The Story of a Hurricane
Since I’ve arrived back home I’ve been hearing some chatter about the hurricane churning off the southerly part of the big island. My friend assures me that the reports of hurricanes here are frequent but rarely come to much. “You’ll see,” he said. This may be true, but the winds around the coasts here are definitely strong. And the surf seems a little more wild than usual at the beaches. Even if the story of the hurricane is more than what comes to be, the reality of what I see so far is just fine with me.
I am just back from Portland, Oregon. I was there to serve as the chaplain for the attendees of the annual meeting of the Unitarian Universalist Musician’s Network. This is like General Assembly for musicians. My days were spent mostly making sure the hearts and souls of those attending were cared for, but knowing Portland well, I also spent some time simply giving directions.
What I didn’t fully appreciate in my planning was at which of the many worship services of the weekend I would be speaking. I was given a theme to think about, but it wasn’t until I arrived at the conference that I realized I would be speaking during the service of remembrance for those who passed on the past few years. And that the service would be held in a place where I had performed some difficult and painful memorials. And just in case this wasn’t enough…there was the moment I didn’t see coming.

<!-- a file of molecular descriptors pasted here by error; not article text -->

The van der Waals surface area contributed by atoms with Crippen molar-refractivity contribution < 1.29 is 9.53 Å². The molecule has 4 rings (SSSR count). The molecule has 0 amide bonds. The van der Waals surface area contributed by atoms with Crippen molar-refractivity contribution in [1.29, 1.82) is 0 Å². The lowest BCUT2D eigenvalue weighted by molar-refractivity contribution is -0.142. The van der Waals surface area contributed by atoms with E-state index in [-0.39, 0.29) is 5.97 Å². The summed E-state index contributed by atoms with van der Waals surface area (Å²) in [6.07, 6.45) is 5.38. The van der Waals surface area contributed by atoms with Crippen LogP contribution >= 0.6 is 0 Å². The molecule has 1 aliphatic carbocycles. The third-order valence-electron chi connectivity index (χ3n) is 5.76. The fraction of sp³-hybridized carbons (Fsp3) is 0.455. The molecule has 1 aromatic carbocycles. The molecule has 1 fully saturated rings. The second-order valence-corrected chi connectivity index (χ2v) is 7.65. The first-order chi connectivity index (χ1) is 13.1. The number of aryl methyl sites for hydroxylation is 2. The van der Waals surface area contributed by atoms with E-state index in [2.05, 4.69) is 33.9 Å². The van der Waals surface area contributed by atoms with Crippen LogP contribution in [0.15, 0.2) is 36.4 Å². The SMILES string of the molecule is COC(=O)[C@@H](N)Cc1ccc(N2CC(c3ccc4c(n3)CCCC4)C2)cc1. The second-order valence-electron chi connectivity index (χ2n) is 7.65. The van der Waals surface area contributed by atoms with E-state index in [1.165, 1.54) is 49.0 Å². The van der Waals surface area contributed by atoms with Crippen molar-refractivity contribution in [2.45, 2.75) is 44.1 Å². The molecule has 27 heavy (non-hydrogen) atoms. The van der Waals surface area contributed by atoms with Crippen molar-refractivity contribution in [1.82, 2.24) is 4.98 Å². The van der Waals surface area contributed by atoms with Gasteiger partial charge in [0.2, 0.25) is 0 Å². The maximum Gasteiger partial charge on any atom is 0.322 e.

In the order of service I saw that the moment before I spoke would be used to list the names of those being remembered at the service. What I didn’t consider was that…these are musicians. So as those who planned to speak the names came to the microphones, as my friend sat at the piano, and as the background music started, I was taken by surprise when instead of reading the names, those speaking the names sang the names. Round and round, repeating the tender tonalities of a sacred remembering, the names swirled up and out of these gifted gentle singers, and seemed somehow to enter the chapel more free and unburdened than anyone could be in life. It was stunning.
Friends, we can hold something in our own two hands like an order of service and think we know what’s coming, but we don’t. We can hold our phones in our hands, and think we know when the storm is coming, but we don’t. We can take another’s hand in ours and think we know that person’s story, but we don’t. “You’ll see.” My friend’s promise about hurricane stories is really a promise about so much more, about so much we want to know. In the end, no matter how much guessing and hoping and wondering we may do, about hurricanes, about one another, about what dreams may come in the end, the only part of the story we know will be true is this: “we’ll see.”
And may it ever be so.
Rev. T. J.